This is where we come on to hyperlocal sites. My view is simple, all public services ought to be reading, and engaging with hyperlocal sites in areas that they serve. They are an incredibly important method of talking to our communities and finding out what their priorites are, what they are worried about, what they want us to do, and what they are happy for us not to do on their behalf. They already exist, and they are just waiting for us to engage with them.

I would go a step further and say that public bodies ought to be actively encouraging communities to set up hyperlocal sites. There are some fantastic examples of  communities making a real difference to their local environment through this medium. Will Perrin from talk about local is well known for his work in this area. He talks about a community who were fed up of dog mess being left on the pavements outside their houses. They came up with the ingenious idea of making little flags branded with the name of their local authority. They then planted these flags in every dog ‘deposit’ they could find, took a picture, and posted it online! Needless to say, it did not take long for the local authority to get it’s act together and clean the streets on a much more regular basis.

When a child loses her cat, they would have a much better chance of finding it if a picture of Tiddles was posted on a hyperlocal site covering their postcode than they would have from asking a police officer to find it. The same is true of a whole host of other issues that communities can actually resolve for themselves, without going to their local public bodies. The local bodies responsible for that area have a new way of engaging with, and having conversations their communities.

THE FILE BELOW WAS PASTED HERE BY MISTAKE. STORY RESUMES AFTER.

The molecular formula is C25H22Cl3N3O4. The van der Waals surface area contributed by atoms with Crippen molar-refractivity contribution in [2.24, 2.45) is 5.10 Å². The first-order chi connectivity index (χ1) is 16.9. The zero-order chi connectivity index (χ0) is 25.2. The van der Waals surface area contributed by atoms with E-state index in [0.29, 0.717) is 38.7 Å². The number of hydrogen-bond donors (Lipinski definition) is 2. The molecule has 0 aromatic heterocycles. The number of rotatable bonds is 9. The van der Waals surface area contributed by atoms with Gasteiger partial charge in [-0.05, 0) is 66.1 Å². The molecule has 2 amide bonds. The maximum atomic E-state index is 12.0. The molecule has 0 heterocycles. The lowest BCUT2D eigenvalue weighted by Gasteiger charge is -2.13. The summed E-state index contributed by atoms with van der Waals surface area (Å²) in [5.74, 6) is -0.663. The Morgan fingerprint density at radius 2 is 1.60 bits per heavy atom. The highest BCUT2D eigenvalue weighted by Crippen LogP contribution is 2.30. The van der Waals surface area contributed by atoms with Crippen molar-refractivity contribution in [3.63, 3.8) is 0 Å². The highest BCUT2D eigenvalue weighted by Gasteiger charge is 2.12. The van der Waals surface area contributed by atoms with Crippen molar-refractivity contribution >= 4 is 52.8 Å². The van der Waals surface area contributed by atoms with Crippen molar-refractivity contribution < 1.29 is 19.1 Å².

Once these sites are in existence, we can then talk to them, help them, and of course take flak from them when we aren’t getting it right. If you click here it will take you through to a simple tool which enables you to search for a hyperlocal site in your area. Any neighbourhood police team, housing association, parent/teachers association or any one of the other public bodies working in an area with a hyperlocal site should be talking to them. If there isn’t one on your area, try and work with the community to set one up, there are loads of people out there happy to help and advise.